As we already wrote, we were supposed to work only on the graphic manual, and not on the actual technical execution of the sign system. But luckily, we did see a chance to actually produce a couple of these scaffolding structures. Towards the end of 2007, a year before the actual opening, there was a large event in the hall (or better said, in the construction pit), a sort of 'sneak preview' for the public. It was called 'La Traversée', and we did manage to actually design some early échafaudages for that event:
experimental_jetset_104_tr1 experimental_jetset_104_tr2
experimental_jetset_104_tr3 experimental_jetset_104_tr4
Regarding the logo: it is interesting, when we first talked with the curators, they said to us that they didn't want to have a logo. They were coming from a more postmodern, French way of thinking, and they thought that a logo would be too fixed, too static. So originally, we designed the logo just for ourselves, to have some material to sketch with. We slipped in some ideas for logos in our sketches for the sign system, but we actually expected that these logos would be voted off. Luckily, the curators loved the logos, so these logos ended up becoming an important part of the graphic identity.
The logo consists of three elements: a line, a circle, and a triangle. Together, these three elements form a stylized '104'. We really like the idea of these geometric forms as 'building blocks', as 'bricks'. We eventually developed a full logo system, in different weights, and also versions containing the text in full: 'Le Cent Quatre':
A couple of months in the project, after the logo was already approved by the directors, the city council also wanted us to add the text 'Etablissment Artistique de la Ville de Paris', so currently the whole logo system looks like this:
When we first visited the building, there was an old sign hanging at the entrance, a logo that said SMPF, referring to the old function of the hall: 'Service Municipal des Pompes Funèbres' (see below). We really liked this blocky, geometric logo, and we hoped that the 104 logo we designed would refer to that same spirit of early-industrial geometry:
What we also liked about the 104 logo is the fact that the line, the circle and the triangle very much refer to the idea of moving in space, of walking through a street. The stripe can be used as a line to be followed, the circle can be used as a spot to mark a location, and the triangle can be turned into an arrow. So the logo already contains, in itself, a miniature sign system:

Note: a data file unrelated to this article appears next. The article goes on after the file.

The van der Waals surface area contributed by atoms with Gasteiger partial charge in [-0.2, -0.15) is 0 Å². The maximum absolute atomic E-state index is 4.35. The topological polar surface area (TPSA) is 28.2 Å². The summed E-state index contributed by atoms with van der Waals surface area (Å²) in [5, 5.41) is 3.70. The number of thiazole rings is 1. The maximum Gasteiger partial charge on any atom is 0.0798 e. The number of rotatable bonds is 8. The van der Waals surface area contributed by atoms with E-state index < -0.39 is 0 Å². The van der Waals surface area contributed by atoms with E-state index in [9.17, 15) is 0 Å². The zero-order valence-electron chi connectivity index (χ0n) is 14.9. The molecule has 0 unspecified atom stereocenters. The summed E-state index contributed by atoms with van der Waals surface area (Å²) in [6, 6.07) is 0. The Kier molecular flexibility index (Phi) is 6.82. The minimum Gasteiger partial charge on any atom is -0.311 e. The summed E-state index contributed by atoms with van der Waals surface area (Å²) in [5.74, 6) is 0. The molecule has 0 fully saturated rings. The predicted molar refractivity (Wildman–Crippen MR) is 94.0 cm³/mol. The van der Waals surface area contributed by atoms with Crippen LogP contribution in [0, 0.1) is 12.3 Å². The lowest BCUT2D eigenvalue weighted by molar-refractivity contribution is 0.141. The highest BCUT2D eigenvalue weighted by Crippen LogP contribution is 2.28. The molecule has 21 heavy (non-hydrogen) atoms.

The typeface we used, in the 104 graphic identity as a whole, is Futura. As can be seen below, we replaced, in the standard Futura alphabet, both the letter 'A' and number '4' for a triangle, and the number '0' for a round 'O', to sort of reinforce the link between the logo and the typeface:
There are several reasons why we went for Futura. First of all, Futura is a geometric typeface, so it fits very well with the logo. And secondly, it's a typical early-industrial typeface, referring very much to the transition from the 19th century to the 20th century. So in that sense, it works very well within the context of a passage, an arcade.
(True, Futura is a German typeface. But we think that the fact that Futura is German doesn't necessarily have to be problematic in a French context. In fact, there is a certain parallel to be drawn between Futura in the context of 104, and Walter Benjamin in the Parisian passages. Both are German outsiders from the beginning of the 20th century, placed in the context of Paris in the late 19th century).

I's funny: after we decided to use Futura, we were walking around in Paris, and noticed that an overwhelming amount of Parisian stores (hairdressers, laundrettes etc.) use Futura in their signs. We thought it was brilliant; we realized that using Futura in the context of 104 would really emphasize this whole idea of Le Cent Quatre as a model of a street.

As we already explained, what made this an unusual (and uneasy) assignment for us was the fact that we weren't allowed to design everything ourselves. From the start, the plan was that we would be creating an underlying graphic identity, for other designers to work with. However, once in a while, there were some lucky opportunities for us to design some actual printed matter for Le Cent Quatre. Shown below some objects we ended up designing ourselves: a t-shirt and bag, both designed for La Traversée; a couple of button badges, designed for various occasions; a New Year's card (basically an A3-sized mini-poster, to be folded to an A5-format); the frontcover of an A4-sized brochure and two A5-sized invitation cards;

experimental_jetset_104_print6 experimental_jetset_104_print3
(Shown above is just a small selection; more examples of printed matter can be found in the downloadable PDF at the bottom of this page).

Working on Le Cent Quatre kept us occupied for the better part of 2007, and also for the first half of 2008. To read about the projects we did for Le Cent Quatre in 2008, see 104 / Le Cent Quatre 2. Attached below is the finished, complete graphic manual, as a PDF-file; feel free to browse through it. We would like to thank Frédéric Fisbach, Robert Cantarella and Constance de Corbière for inviting us, Naïa Sore and Cécile Renault for their ongoing support, and everybody else at 104 for collaborating with us.

104 Manual (pdf) 14.65 Mb

Bags and shirts printed by B&B Textieldruk, Diemen. Invitations and brochures printed by Imprimerie du Marais, Paris.